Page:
Polvo à lagareiro is a quintessentially Portuguese seafood dish featuring a boiled and baked octopus with smashed potatoes in a herbed garlic oil. Polvo à lagareiro is a common meal on many tables throughout the country, though many claim the dish hails from the Beiras, a strip of land between the South of the Douro River and the North of the Tagus River.
Polvo à lagareiro, or octopus in the lagareiro-style, is a variation of a more commonly eaten bacalhau à lagareiro featuring cod. Cod is undoubtedly one of the most loved dishes in Portugal and is commonly used salted, which is a tradition carried over from before the times of refrigeration. The lagareiro preparation includes boiled or baked potatoes that are smashed, salted, and tossed with seafood in olive oil with cilantro or other herbs. Bacalhau à lagareiro typically features salted cod, which has been a fall and winter staple food for centuries, but recently other seafood have been prepared in this manner, including the octopus featured in polvo à lagareiro.
Octopus is a seafood commonly eaten throughout the world, but the Portuguese have a special love for the tentacled creatures. Cooking with octopus may be intimidating to some but the beauty of cooking polvo is the simplicity in preparation. Octopi are best when either boiled, lightly braised, or dried in the sun and then grilled (as it’s commonly done in Portugal and throughout the Mediterranean). Take care when salting octopi as salt may harden the skin when boiled in salted water, which can be avoided by lightly pounding the fish before preparing–which is often done by fishmongers against rocks after the boats come in off of the ocean. Cooking and serving octopus in a Portuguese home is often a sign of celebration or a return of family from the fishing boats.
The Portuguese have perfected polvo à lagareiro but many other cuisines throughout the world feature similar octopus dishes. In Spain, the pincho de pulpo a la gallega con chorizo is a finger food dish of octopus, potato, sausage, and peppers or sauce served on a small stick as appetizers or starters. The Italians use octopus in many dishes, including strozzapreti al sugo di polpo, a pasta with octopus in a red sauce. Mexico has pulpo con papas y chorizo, a grilled octopus with fried potatoes and chorizo. And Korea has nakji-bokkeum, or spicy stir-fried octopus. Polvo, or octopus in Portuguese, is enjoyed throughout the world!
Polvo à lagareiro may seem intimidating, but it is actually a very simple dish with minimal ingredients but a lot of flavor. The octopus is first cleaned and then boiled in a pot of unsalted water with a whole onion to give flavor (salt will harden the octopus tentacles, so save the sodium seasoning until after the octopus has been cooked). When done, the octopus is drained and baked with potatoes in a fresh olive oil, smashed garlic, and cilantro sauce and then served family style. Simple preparation but maximum taste!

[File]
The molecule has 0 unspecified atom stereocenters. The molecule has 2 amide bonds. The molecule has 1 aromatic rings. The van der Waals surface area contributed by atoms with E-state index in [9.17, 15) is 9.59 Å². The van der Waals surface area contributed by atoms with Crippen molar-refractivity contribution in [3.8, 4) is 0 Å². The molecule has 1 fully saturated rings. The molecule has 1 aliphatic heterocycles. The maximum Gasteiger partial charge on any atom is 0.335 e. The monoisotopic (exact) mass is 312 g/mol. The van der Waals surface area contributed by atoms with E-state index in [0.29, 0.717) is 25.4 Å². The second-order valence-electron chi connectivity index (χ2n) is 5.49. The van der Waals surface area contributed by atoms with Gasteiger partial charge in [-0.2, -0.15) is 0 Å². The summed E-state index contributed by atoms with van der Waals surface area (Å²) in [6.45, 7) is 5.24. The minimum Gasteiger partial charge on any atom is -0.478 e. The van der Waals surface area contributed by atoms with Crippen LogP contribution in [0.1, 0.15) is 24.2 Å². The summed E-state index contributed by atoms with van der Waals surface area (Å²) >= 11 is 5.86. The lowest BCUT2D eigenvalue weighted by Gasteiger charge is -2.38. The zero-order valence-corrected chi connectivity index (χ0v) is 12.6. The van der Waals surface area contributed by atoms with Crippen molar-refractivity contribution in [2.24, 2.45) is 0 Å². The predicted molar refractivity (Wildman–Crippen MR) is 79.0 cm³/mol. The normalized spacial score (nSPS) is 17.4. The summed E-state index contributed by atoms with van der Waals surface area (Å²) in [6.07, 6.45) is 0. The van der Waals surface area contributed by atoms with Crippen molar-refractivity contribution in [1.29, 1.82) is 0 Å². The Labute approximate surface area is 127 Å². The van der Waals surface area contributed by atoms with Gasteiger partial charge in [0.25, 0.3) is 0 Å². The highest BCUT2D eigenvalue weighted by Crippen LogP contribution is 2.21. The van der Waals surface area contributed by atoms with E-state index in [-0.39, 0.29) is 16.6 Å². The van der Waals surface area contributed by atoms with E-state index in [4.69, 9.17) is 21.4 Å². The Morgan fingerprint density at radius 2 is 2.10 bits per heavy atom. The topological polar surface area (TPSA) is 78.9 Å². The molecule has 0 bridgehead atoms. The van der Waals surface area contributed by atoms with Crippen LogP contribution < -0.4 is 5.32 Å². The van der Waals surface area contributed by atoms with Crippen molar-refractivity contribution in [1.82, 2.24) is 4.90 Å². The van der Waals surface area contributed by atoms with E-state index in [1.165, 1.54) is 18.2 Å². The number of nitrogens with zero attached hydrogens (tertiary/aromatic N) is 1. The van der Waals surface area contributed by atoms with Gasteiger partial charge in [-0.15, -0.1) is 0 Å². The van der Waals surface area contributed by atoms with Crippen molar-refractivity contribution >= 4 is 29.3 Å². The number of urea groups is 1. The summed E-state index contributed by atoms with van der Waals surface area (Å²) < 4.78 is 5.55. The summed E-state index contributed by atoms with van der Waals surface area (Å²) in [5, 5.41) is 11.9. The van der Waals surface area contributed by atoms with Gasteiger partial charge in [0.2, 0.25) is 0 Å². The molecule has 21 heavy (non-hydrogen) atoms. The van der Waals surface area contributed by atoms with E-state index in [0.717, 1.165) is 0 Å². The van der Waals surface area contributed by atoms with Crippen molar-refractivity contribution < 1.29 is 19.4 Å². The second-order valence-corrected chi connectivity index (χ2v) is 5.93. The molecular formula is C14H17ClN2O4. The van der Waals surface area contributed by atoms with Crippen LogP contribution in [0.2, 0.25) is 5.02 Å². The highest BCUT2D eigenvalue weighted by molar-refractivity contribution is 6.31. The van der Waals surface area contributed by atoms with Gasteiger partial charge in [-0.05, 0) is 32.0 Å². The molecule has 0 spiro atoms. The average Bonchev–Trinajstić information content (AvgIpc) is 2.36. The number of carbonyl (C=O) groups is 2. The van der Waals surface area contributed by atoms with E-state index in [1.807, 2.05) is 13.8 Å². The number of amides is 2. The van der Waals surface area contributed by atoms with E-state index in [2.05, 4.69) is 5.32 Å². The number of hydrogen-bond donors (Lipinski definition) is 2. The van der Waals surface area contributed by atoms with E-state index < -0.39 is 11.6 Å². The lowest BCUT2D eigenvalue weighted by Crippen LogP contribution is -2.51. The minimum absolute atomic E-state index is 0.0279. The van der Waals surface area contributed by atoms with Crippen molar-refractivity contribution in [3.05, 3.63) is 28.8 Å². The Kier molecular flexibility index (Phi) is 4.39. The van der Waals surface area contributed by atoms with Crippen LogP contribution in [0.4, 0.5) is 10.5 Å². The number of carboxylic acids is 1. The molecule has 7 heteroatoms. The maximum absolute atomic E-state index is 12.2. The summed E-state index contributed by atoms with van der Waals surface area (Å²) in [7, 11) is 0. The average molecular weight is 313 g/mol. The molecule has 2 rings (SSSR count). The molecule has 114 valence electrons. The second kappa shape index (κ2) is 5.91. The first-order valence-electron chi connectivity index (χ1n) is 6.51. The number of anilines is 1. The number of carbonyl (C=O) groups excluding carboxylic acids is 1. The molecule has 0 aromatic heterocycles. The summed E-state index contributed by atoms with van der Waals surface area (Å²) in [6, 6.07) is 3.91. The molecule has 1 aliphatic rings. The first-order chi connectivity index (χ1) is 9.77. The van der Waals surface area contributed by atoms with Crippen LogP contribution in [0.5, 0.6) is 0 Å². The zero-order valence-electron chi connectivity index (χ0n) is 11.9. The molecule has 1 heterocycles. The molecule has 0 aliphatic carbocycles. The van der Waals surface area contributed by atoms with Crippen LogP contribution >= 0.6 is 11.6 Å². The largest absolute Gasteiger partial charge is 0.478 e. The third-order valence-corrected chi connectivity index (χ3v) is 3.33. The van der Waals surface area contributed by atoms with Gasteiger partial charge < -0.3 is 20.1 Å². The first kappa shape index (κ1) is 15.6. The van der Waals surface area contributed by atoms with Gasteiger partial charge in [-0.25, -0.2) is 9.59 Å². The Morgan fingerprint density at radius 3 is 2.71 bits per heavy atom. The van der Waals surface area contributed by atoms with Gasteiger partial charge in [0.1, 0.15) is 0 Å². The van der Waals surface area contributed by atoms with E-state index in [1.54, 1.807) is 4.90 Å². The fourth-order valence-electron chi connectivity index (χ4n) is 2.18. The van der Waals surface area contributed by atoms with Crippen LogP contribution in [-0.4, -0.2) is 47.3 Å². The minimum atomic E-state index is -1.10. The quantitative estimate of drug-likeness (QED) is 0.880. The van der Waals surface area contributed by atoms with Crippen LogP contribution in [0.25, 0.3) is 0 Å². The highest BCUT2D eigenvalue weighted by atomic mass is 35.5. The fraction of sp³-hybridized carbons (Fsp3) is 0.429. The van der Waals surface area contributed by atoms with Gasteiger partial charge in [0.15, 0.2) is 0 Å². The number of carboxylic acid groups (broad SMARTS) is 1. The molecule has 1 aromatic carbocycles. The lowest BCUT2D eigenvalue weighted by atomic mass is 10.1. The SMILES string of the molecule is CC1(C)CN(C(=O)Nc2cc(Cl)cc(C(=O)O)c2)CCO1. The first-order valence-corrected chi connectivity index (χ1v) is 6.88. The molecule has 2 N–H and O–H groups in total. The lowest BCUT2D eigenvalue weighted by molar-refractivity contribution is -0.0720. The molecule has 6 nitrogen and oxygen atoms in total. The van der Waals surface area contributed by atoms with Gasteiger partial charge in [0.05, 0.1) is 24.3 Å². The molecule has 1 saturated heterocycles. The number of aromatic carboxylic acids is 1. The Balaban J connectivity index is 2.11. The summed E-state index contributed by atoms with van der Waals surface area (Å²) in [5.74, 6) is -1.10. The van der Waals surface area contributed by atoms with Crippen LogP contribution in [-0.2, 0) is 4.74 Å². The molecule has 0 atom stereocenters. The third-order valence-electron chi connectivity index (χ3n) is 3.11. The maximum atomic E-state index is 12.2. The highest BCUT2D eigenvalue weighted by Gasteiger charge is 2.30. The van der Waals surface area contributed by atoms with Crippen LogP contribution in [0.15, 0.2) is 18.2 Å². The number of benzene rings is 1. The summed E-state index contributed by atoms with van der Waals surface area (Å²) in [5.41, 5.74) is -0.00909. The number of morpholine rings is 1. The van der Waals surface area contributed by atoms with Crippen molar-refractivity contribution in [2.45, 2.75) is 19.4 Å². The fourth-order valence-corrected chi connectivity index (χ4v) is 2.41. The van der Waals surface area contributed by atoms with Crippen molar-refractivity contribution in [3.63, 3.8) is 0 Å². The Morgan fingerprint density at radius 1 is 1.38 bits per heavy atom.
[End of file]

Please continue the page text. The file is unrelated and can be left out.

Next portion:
Polvo à lagareiro can be served among other delicious Portuguese dishes such as alheira (a chicken-based sausage), amêijoas à bulhão pato (clams in a white wine herb sauce), and pasteis de nata (small dessert pastries with custard). The Portuguese table generally also consists of many types of cheeses, breads, seafood soups and stews, and rice.
We hope you enjoy this typical polvo à lagareiro recipe and we would love to hear your thoughts on the recipe and your experience cooking with octopus. Leave us a comment below and share your favorite octopus recipe or your favorite Portuguese dish. Obrigado!
- 4 lb octopus
- 3 lb small white potatoes
- 8 cloves garlic , crushed
- 2 bay leaves
- 1 large onion
- ¾ cup olive oil
- 1 bunch cilantro , roughly chopped
- Coarse salt
- Black pepper , freshly ground
Remove the octopus beak.
Place the octopus in a large Dutch oven, cover with water and cook for 30 minutes with the unpeeled onion and especially no salt (it would harden the octopus).
Preheat the oven to 350 F.
Wash the potatoes, wipe with a cloth, and place in a baking dish sprinkled with coarse salt. Bake for 40 minutes.
When the octopus is cooked, remove from the water, drain and cut into pieces.
Place in a large oven dish (earthenware if possible) with the cloves of garlic, bay leaf and cilantro and drizzle with olive oil.
When the potatoes are cooked, shake off the excess salt, crush them very lightly with the fist, just to open them slightly, then place them around the octopus and sprinkle them generously with olive oil.
Bake again for 15 minutes.
Season with freshly ground black pepper and serve immediately.